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How the Atomic Fireball became
the “Unofficial” Official candy
of the Connecticut Region


Atomic Fireballs

Prologue: It was the summer of 1972. It was your typical sultry (make that hot and sticky) Sunday in August. The era that I had grown up in, the era of “cruising”, and that of the “muscle car”, had not yet ended. Soooo…. I had been cruisin’ the beaches from Milford to West Haven with a bunch of friends, all with the very same interests – our Corvettes and girls (not necessarily in that order).

The Story: My friends and I had just stopped at an old time “mom-and-pop” variety store on Campbell Avenue in West Haven to get some ice cream, soda, etc. Just as I was about to pay for my stuff, there they were……….. Atomic Fireballs! OH BABY….I couldn’t believe it; I hadn’t eaten, or even seen any since I was in grammar (or was it elementary or primary) school, when I was able to buy them for a penny (remember wheat pennies?) each. I didn’t even know that anyone still made them. Well, I guess time marches on; this day they cost me a nickel a piece. Still, I bought a dollar’s worth. Boy, did they bring back memories. I did however; really need that cold soda as a chaser.

Fast forward to the 1972/73 ski season. Walt Behuniak (who happened to be my first cousin), I, and a few other CT Region Patrolmen (that’s what they were called back then) were doing our Senior S & T Exam (that’s what that was called back then) at Berkshire East (Thunder Mountain for you real old timers). I remembered that I still had a few Fireballs left from the summer and thought they might be good on the cold mountain. So I stuck them in my (slippery blue naugahyde) fanny pack and brought them along. Fortunately I had enough to hand out to everyone, amid some “I remember these”, “Oh wow – hotballs”, “Where did you ever find these”, “I haven’t seen these in years”, and other comments. Apparently they were a hit, because my supply was now totally depleted. The next year and a half would become dedicated to rummaging through the quintessential “corner stores” throughout the area (since the large chain stores did not seem to carry them) in an effort to maintain a steady supply for future Senior Tests.

Evidently, word had spread about these new “treats” to the point where they were now an expected part of each Senior Test. Walt (thank goodness for cousins) had discovered a treasure trove when he somehow learned that his wife’s brother was working in a small old-time variety store in downtown Shelton. We were now able to purchase Fireballs in bulk, at his brother-in-law’s prices; it was like a windfall. Now both Walt and I were able to stuff our packs with Fireballs to hand out freely at each test. It was a good thing too, since during many of those years, there were enough Senior Candidates to warrant two tests each season.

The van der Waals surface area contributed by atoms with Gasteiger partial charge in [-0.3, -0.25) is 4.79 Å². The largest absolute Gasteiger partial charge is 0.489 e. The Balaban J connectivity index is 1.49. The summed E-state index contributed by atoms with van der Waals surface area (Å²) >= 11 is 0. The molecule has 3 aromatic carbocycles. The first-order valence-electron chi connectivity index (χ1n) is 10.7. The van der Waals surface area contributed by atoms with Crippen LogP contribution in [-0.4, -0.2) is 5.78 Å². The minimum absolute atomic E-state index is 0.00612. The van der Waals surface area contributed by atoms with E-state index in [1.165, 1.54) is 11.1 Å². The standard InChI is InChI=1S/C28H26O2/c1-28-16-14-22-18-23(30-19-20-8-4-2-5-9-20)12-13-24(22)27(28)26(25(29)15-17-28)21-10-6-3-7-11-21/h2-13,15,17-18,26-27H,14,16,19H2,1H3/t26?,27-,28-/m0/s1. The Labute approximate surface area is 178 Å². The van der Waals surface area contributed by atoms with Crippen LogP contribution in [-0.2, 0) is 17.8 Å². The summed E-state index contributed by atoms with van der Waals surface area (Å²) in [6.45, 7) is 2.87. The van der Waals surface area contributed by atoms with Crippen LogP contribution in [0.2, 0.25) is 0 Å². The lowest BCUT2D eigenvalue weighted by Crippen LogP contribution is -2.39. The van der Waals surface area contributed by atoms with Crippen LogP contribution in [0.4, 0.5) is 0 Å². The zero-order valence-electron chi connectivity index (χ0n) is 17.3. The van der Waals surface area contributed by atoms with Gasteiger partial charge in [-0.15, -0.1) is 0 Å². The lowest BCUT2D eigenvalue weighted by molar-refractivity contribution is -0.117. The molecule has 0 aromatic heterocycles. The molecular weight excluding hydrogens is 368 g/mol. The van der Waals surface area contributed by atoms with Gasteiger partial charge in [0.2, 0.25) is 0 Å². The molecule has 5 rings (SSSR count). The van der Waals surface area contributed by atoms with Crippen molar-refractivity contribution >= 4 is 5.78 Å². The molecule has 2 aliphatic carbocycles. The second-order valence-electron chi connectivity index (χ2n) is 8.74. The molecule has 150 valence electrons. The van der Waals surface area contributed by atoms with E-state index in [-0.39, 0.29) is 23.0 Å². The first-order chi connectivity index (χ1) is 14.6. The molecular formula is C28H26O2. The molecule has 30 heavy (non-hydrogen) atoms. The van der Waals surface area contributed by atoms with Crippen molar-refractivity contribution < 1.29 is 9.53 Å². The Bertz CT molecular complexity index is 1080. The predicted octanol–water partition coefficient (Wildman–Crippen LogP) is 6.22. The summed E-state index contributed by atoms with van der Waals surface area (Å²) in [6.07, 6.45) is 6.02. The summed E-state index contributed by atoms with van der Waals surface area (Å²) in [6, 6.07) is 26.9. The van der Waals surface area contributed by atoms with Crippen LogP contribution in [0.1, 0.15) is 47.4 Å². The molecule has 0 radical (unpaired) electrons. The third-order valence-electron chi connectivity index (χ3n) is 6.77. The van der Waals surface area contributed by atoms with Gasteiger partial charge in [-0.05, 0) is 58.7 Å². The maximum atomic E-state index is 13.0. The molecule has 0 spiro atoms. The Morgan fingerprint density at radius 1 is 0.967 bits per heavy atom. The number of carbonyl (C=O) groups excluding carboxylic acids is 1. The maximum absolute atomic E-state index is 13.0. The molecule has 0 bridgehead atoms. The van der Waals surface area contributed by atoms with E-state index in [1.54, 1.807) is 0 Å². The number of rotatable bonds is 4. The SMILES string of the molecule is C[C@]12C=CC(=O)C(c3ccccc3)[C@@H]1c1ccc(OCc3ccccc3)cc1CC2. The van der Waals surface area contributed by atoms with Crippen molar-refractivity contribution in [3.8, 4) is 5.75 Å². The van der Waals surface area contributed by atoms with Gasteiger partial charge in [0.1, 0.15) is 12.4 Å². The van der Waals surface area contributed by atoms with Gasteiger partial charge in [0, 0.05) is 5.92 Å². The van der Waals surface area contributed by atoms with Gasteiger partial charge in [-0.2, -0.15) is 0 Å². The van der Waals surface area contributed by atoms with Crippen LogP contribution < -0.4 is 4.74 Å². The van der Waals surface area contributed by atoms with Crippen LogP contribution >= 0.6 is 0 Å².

It was common knowledge to the “seasoned” Fireball aficionados, that Fireballs that had “aged” for a few summers in one’s pack, were let us say, more robust, than new ones. It had also become well known that only a REAL Senior could put an aged Atomic Fireball in his / her mouth, not bite it, and keep it there until it was completely gone. Of course we always explained that we did not condone actually skiing with a Fireball in one’s mouth. They did, however, make excellent moulage for blood and broken teeth if done correctly.

During those years, a Senior Ski & Toboggan Pre-test was also administered at Sundown, as a way to better determine if the Candidates were really ready to tackle actual Senior level terrain at Berkshire East or Jiminy Peak. Soon Fireballs were given out at the Pre-tests also. In fact, it wasn’t long before Fireballs were used as a “lure” to get Patrollers to enter the Senior S & T program. We actually advertised them as a perk to be given out the weekly clinics as well. Invariably there would be one attendee who would yell out, “where’s the Fireballs?” This formal handout was always the first order of business and the event could not officially begin until the ceremony was over. By the way, Fireballs were traditionally thrown, rather than handed, to all participants. Usually all went well…….hmmm.

During the 1975-76 season, I attended my first Senior Examiners’(long before they were renamed Trainer / Evaluators) Clinic, and just happened to bring a pocketful of Fireballs with me; habit you understand. When my turn came to teach a segment, I naturally handed them out to the participants in my group. Result: different people, same comments. Then, John Kane, one of the Eastern Division Staff overseeing my group asked me, “So... Don…is this the Connecticut Region’s official candy?” (Apparently other Regions have made some type of use of other kinds of “treats”). So, without really thinking about it, I said, “Uh, Yea!” I guess that single spontaneous comment sort of formalized everything; we now had an “official” unofficial candy.

Epilogue: Walt and I have kept our Connecticut Region “tradition” up at every Senior and regular S & T event or station that he and / or I have run, including Toboggan Enhancement clinics, Senior TE Clinics, Senior Recert (excuse me - Continuing Education) Clinics, Patrol level Candidate training clinics and evaluations, and finally, the Mount Southington Patrol Station at the annual OEC Refresher. Others have tried other candies, but for the most part, to little or no avail. The Atomic Fireball has come to be expected, they are seemingly well accepted and appreciated, and are a great way to “break the ice”…….and sometimes a window or two.

But that’s another story.

Yours truly (honestly to goodnessly),
Don Cirkot
25 December 2008

Atomic Fireballs Box

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